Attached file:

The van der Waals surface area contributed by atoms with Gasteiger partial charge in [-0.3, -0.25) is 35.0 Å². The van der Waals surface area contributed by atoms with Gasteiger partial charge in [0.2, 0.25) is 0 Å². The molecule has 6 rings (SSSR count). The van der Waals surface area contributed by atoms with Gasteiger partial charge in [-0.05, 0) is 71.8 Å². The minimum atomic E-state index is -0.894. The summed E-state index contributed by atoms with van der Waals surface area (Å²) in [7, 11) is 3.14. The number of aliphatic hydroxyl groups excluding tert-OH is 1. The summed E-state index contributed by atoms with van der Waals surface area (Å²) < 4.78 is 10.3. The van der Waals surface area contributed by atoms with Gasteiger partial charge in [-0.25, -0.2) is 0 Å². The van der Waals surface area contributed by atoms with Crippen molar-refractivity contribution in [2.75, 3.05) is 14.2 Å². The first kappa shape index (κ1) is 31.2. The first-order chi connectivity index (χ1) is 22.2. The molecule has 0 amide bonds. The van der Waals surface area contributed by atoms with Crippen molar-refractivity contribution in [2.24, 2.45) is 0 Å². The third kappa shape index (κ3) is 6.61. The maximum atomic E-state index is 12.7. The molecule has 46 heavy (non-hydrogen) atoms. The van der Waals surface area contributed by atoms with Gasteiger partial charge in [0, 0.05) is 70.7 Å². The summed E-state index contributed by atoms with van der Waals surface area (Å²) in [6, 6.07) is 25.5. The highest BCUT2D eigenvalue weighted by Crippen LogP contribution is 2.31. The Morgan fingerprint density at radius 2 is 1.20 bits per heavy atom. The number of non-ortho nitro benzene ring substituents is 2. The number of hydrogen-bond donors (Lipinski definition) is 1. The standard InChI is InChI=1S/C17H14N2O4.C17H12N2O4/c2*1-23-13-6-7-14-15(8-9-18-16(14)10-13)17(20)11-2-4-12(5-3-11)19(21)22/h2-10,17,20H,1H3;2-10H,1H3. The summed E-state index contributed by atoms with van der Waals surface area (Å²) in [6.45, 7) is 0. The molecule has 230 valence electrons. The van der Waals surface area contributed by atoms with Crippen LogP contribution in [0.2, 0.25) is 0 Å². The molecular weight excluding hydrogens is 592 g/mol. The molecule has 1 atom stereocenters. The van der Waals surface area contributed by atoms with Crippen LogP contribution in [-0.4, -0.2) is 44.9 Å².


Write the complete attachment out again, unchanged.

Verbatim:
The van der Waals surface area contributed by atoms with Gasteiger partial charge in [-0.3, -0.25) is 35.0 Å². The van der Waals surface area contributed by atoms with Gasteiger partial charge in [0.2, 0.25) is 0 Å². The molecule has 6 rings (SSSR count). The van der Waals surface area contributed by atoms with Gasteiger partial charge in [-0.05, 0) is 71.8 Å². The minimum atomic E-state index is -0.894. The summed E-state index contributed by atoms with van der Waals surface area (Å²) in [7, 11) is 3.14. The number of aliphatic hydroxyl groups excluding tert-OH is 1. The summed E-state index contributed by atoms with van der Waals surface area (Å²) < 4.78 is 10.3. The van der Waals surface area contributed by atoms with Gasteiger partial charge in [-0.25, -0.2) is 0 Å². The van der Waals surface area contributed by atoms with Crippen molar-refractivity contribution in [2.75, 3.05) is 14.2 Å². The first kappa shape index (κ1) is 31.2. The first-order chi connectivity index (χ1) is 22.2. The molecule has 0 amide bonds. The van der Waals surface area contributed by atoms with Crippen molar-refractivity contribution in [2.24, 2.45) is 0 Å². The third kappa shape index (κ3) is 6.61. The maximum atomic E-state index is 12.7. The molecule has 46 heavy (non-hydrogen) atoms. The van der Waals surface area contributed by atoms with Gasteiger partial charge in [0, 0.05) is 70.7 Å². The summed E-state index contributed by atoms with van der Waals surface area (Å²) in [6, 6.07) is 25.5. The highest BCUT2D eigenvalue weighted by Crippen LogP contribution is 2.31. The Morgan fingerprint density at radius 2 is 1.20 bits per heavy atom. The number of non-ortho nitro benzene ring substituents is 2. The number of hydrogen-bond donors (Lipinski definition) is 1. The standard InChI is InChI=1S/C17H14N2O4.C17H12N2O4/c2*1-23-13-6-7-14-15(8-9-18-16(14)10-13)17(20)11-2-4-12(5-3-11)19(21)22/h2-10,17,20H,1H3;2-10H,1H3. The summed E-state index contributed by atoms with van der Waals surface area (Å²) in [6.45, 7) is 0. The molecule has 230 valence electrons. The van der Waals surface area contributed by atoms with Crippen LogP contribution in [0.2, 0.25) is 0 Å². The molecular weight excluding hydrogens is 592 g/mol. The molecule has 1 atom stereocenters. The van der Waals surface area contributed by atoms with Crippen LogP contribution in [-0.4, -0.2) is 44.9 Å².